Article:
He so often seems to choose the unlikeliest people to do His work, doesn’t He? It doesn’t matter where we’re from, how we got here, or what we’ve done. What matters is that we respond in faith to God’s love.

 




   RSS | My Utmost For His Highest   - Daily Devotionals By Oswald Chambers

The Light That Never Fails

We all, with unveiled face, beholding…the glory of the Lord… —2 Corinthians 3:18

A servant of God must stand so very much alone that he never realizes he is alone. In the early stages of the Christian life, disappointments will come— people who used to be lights will flicker out, and those who used to stand with us will turn away. We have…


Don’t Hurt the Lord

Have I been with you so long, and yet you have not known Me, Philip? —John 14:9

Our Lord must be repeatedly astounded at us— astounded at how “un-simple” we are. It is our own opinions that make us dense and slow to understand, but when we are simple we are never dense; we have discernment all the time. Philip expected the future revelation of a tremendous…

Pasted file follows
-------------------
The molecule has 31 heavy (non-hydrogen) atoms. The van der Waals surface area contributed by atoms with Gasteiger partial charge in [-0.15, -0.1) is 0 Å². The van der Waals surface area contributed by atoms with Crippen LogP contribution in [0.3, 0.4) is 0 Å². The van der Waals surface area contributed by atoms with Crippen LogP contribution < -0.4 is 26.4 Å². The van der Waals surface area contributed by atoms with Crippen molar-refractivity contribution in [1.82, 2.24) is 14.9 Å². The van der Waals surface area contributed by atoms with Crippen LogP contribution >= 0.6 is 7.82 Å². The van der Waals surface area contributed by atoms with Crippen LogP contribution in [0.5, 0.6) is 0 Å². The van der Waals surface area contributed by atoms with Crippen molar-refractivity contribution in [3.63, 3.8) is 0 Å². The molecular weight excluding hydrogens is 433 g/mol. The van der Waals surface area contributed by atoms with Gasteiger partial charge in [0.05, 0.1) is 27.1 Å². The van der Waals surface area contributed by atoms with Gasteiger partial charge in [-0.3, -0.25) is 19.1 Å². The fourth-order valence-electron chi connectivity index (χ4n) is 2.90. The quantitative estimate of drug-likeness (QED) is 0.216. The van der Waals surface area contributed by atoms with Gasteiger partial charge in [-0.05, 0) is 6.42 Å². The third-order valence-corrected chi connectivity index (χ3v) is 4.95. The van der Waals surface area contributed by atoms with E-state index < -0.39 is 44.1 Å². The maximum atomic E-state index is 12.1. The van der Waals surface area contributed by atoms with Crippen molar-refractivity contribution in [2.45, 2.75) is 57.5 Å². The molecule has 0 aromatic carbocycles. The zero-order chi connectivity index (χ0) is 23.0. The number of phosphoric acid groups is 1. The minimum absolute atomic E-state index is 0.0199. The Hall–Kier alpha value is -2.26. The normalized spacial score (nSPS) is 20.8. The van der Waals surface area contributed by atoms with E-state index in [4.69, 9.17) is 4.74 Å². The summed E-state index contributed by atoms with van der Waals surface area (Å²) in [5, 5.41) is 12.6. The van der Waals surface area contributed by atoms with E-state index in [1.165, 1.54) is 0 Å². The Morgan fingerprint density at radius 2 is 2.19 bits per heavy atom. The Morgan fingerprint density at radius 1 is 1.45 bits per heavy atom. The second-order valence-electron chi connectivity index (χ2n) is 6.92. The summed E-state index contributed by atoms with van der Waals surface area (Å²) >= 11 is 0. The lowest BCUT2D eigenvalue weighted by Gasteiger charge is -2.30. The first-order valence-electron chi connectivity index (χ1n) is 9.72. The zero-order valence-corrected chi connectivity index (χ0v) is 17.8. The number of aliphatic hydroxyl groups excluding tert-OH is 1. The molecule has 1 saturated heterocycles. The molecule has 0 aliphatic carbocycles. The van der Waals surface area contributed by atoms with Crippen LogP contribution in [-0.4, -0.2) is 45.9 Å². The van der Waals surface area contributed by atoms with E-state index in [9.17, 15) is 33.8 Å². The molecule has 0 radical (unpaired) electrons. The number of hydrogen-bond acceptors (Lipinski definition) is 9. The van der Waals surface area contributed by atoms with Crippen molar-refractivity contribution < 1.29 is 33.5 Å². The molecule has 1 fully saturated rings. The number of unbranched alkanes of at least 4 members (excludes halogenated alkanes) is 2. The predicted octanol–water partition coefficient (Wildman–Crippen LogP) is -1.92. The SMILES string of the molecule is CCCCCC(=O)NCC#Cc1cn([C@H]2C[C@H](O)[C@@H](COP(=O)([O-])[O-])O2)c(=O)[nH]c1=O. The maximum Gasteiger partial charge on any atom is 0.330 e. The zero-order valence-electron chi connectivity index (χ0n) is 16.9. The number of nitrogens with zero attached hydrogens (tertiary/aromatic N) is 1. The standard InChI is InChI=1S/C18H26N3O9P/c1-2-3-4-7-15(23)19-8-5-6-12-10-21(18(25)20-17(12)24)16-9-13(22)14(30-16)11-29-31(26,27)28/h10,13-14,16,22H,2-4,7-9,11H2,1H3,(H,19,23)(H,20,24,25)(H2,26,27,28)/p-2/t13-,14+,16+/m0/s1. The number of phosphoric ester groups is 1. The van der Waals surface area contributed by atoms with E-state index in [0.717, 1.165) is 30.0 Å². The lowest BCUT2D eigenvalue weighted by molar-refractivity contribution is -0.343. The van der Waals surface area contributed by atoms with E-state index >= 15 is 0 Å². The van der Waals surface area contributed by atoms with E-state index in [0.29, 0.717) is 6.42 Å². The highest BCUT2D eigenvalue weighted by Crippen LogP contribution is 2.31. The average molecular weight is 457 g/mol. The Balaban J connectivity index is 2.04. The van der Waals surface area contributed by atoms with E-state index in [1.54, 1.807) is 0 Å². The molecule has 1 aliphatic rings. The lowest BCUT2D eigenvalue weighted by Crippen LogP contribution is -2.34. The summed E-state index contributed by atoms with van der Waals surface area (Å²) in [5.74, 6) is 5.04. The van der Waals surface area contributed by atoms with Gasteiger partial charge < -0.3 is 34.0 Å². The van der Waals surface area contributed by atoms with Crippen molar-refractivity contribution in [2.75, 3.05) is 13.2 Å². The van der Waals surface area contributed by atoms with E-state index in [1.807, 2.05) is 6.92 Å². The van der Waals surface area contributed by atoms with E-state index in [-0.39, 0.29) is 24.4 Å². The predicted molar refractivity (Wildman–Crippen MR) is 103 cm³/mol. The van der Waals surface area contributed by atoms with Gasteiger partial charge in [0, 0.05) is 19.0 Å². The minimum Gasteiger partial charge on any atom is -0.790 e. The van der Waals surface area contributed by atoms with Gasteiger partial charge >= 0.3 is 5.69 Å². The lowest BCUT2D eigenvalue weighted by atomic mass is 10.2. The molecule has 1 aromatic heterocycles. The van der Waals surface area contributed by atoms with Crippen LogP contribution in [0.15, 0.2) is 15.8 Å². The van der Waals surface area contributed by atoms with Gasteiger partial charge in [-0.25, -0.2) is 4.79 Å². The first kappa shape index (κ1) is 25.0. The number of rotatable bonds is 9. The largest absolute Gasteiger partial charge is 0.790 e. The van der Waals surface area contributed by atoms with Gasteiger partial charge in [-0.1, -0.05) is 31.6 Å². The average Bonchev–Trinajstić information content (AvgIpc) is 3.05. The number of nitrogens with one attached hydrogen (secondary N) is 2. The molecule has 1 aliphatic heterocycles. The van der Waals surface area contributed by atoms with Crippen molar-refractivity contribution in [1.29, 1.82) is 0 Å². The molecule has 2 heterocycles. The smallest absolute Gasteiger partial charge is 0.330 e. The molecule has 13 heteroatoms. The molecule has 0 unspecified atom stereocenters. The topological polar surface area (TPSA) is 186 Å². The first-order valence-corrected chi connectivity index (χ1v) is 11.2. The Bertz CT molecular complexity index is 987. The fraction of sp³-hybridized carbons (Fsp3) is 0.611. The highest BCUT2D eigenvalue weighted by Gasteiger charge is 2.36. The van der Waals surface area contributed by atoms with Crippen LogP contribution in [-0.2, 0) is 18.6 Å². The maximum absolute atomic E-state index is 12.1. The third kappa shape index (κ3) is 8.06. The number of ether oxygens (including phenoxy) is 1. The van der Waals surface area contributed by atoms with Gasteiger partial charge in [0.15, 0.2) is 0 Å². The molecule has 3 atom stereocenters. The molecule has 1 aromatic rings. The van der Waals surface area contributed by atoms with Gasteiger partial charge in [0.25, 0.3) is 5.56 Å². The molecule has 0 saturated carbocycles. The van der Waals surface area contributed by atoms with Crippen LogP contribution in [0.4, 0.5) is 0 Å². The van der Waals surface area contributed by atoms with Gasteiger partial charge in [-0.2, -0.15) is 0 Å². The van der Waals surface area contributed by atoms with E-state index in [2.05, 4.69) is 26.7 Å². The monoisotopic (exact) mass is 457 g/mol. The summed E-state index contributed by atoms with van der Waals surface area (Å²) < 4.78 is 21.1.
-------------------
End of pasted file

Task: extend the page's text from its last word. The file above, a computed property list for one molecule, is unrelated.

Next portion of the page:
Can a Saint Falsely Accuse God?

All the promises of God in Him are Yes, and in Him Amen… —2 Corinthians 1:20

Jesus’ parable of the talents recorded in Matthew 25:14-30  was a warning that it is possible for us to misjudge our capacities. This parable has nothing to do with natural gifts and abilities, but relates to the gift of the Holy Spirit as He was first given at Pentecost. We must never…


Beware of the Least Likely Temptation

Joab had defected to Adonijah, though he had not defected to Absalom. —1 Kings 2:28

Joab withstood the greatest test of his life, remaining absolutely loyal to David by not turning to follow after the fascinating and ambitious Absalom. Yet toward the end of his life he turned to follow after the weak and cowardly Adonijah. Always remain alert to the fact that where one…


Readiness

God called to him….And he said, "Here I am." —Exodus 3:4

When God speaks, many of us are like people in a fog, and we give no answer. Moses’ reply to God revealed that he knew where he was and that he was ready. Readiness means having a right relationship to God and having the knowledge of where we are. We…